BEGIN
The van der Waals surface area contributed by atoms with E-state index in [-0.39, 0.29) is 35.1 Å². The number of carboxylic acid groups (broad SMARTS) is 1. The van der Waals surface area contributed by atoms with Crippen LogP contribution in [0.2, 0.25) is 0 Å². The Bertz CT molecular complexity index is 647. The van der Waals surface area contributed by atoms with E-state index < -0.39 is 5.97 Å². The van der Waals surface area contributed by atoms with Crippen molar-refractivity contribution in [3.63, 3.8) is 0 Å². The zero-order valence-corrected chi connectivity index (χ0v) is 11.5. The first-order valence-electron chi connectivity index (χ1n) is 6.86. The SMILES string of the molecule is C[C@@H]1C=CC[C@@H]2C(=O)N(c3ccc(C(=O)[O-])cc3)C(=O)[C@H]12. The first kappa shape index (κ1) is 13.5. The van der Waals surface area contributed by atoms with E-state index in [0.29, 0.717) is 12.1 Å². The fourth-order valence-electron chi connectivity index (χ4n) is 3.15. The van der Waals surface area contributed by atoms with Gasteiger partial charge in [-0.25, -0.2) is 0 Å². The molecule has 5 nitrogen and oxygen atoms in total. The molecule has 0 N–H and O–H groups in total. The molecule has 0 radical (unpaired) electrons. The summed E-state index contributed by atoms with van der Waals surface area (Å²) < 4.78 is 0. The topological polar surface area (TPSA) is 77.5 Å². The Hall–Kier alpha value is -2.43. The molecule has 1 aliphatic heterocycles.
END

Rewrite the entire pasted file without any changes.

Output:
The van der Waals surface area contributed by atoms with E-state index in [-0.39, 0.29) is 35.1 Å². The number of carboxylic acid groups (broad SMARTS) is 1. The van der Waals surface area contributed by atoms with Crippen LogP contribution in [0.2, 0.25) is 0 Å². The Bertz CT molecular complexity index is 647. The van der Waals surface area contributed by atoms with E-state index < -0.39 is 5.97 Å². The van der Waals surface area contributed by atoms with Crippen molar-refractivity contribution in [3.63, 3.8) is 0 Å². The zero-order valence-corrected chi connectivity index (χ0v) is 11.5. The first-order valence-electron chi connectivity index (χ1n) is 6.86. The SMILES string of the molecule is C[C@@H]1C=CC[C@@H]2C(=O)N(c3ccc(C(=O)[O-])cc3)C(=O)[C@H]12. The first kappa shape index (κ1) is 13.5. The van der Waals surface area contributed by atoms with E-state index in [0.29, 0.717) is 12.1 Å². The fourth-order valence-electron chi connectivity index (χ4n) is 3.15. The van der Waals surface area contributed by atoms with Gasteiger partial charge in [-0.25, -0.2) is 0 Å². The molecule has 5 nitrogen and oxygen atoms in total. The molecule has 0 N–H and O–H groups in total. The molecule has 0 radical (unpaired) electrons. The summed E-state index contributed by atoms with van der Waals surface area (Å²) < 4.78 is 0. The topological polar surface area (TPSA) is 77.5 Å². The Hall–Kier alpha value is -2.43. The molecule has 1 aliphatic heterocycles.